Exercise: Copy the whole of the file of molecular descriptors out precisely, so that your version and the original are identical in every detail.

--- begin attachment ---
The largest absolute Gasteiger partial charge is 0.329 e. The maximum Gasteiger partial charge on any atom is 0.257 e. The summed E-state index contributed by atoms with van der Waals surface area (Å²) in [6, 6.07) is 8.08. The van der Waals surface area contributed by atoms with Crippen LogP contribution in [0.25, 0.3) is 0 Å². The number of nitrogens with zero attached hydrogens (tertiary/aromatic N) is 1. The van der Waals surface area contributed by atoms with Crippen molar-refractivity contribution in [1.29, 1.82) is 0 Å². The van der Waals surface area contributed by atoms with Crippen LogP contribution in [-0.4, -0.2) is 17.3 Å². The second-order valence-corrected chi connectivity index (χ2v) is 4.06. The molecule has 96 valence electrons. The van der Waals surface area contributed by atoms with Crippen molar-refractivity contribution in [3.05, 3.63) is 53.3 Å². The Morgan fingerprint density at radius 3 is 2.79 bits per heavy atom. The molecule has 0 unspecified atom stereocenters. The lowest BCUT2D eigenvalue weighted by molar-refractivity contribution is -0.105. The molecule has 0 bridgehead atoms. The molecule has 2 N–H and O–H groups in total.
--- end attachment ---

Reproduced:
The largest absolute Gasteiger partial charge is 0.329 e. The maximum Gasteiger partial charge on any atom is 0.257 e. The summed E-state index contributed by atoms with van der Waals surface area (Å²) in [6, 6.07) is 8.08. The van der Waals surface area contributed by atoms with Crippen LogP contribution in [0.25, 0.3) is 0 Å². The number of nitrogens with zero attached hydrogens (tertiary/aromatic N) is 1. The van der Waals surface area contributed by atoms with Crippen molar-refractivity contribution in [1.29, 1.82) is 0 Å². The van der Waals surface area contributed by atoms with Crippen LogP contribution in [-0.4, -0.2) is 17.3 Å². The second-order valence-corrected chi connectivity index (χ2v) is 4.06. The molecule has 96 valence electrons. The van der Waals surface area contributed by atoms with Crippen molar-refractivity contribution in [3.05, 3.63) is 53.3 Å². The Morgan fingerprint density at radius 3 is 2.79 bits per heavy atom. The molecule has 0 unspecified atom stereocenters. The lowest BCUT2D eigenvalue weighted by molar-refractivity contribution is -0.105. The molecule has 0 bridgehead atoms. The molecule has 2 N–H and O–H groups in total.